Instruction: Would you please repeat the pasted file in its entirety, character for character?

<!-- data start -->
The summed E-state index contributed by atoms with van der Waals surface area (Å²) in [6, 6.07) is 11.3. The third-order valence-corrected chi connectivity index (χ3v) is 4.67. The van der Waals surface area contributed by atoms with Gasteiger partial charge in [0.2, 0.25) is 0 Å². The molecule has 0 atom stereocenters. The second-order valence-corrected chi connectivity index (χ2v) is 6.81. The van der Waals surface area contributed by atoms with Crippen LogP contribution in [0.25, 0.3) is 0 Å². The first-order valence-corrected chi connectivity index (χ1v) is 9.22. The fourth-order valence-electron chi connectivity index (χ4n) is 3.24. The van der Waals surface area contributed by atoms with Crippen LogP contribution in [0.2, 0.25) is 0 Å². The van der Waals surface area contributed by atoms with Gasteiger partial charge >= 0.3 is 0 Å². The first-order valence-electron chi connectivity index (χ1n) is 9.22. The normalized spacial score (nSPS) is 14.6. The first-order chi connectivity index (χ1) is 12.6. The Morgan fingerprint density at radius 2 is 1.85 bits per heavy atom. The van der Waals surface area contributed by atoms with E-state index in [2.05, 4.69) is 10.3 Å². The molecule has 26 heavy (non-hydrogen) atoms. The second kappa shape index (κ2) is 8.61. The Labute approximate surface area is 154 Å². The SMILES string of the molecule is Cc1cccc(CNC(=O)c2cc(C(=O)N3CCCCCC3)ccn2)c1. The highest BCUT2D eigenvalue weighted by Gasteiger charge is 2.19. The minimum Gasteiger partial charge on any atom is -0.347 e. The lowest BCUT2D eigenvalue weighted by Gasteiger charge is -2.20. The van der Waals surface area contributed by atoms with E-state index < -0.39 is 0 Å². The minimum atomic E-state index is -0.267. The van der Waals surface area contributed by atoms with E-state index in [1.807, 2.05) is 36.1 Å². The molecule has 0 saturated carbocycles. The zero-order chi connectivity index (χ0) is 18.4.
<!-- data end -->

The summed E-state index contributed by atoms with van der Waals surface area (Å²) in [6, 6.07) is 11.3. The third-order valence-corrected chi connectivity index (χ3v) is 4.67. The van der Waals surface area contributed by atoms with Gasteiger partial charge in [0.2, 0.25) is 0 Å². The molecule has 0 atom stereocenters. The second-order valence-corrected chi connectivity index (χ2v) is 6.81. The van der Waals surface area contributed by atoms with Crippen LogP contribution in [0.25, 0.3) is 0 Å². The first-order valence-corrected chi connectivity index (χ1v) is 9.22. The fourth-order valence-electron chi connectivity index (χ4n) is 3.24. The van der Waals surface area contributed by atoms with Crippen LogP contribution in [0.2, 0.25) is 0 Å². The van der Waals surface area contributed by atoms with Gasteiger partial charge >= 0.3 is 0 Å². The first-order valence-electron chi connectivity index (χ1n) is 9.22. The normalized spacial score (nSPS) is 14.6. The first-order chi connectivity index (χ1) is 12.6. The Morgan fingerprint density at radius 2 is 1.85 bits per heavy atom. The van der Waals surface area contributed by atoms with E-state index in [2.05, 4.69) is 10.3 Å². The molecule has 26 heavy (non-hydrogen) atoms. The second kappa shape index (κ2) is 8.61. The Labute approximate surface area is 154 Å². The SMILES string of the molecule is Cc1cccc(CNC(=O)c2cc(C(=O)N3CCCCCC3)ccn2)c1. The highest BCUT2D eigenvalue weighted by Gasteiger charge is 2.19. The minimum Gasteiger partial charge on any atom is -0.347 e. The lowest BCUT2D eigenvalue weighted by Gasteiger charge is -2.20. The van der Waals surface area contributed by atoms with E-state index < -0.39 is 0 Å². The minimum atomic E-state index is -0.267. The van der Waals surface area contributed by atoms with E-state index in [1.807, 2.05) is 36.1 Å². The molecule has 0 saturated carbocycles. The zero-order chi connectivity index (χ0) is 18.4.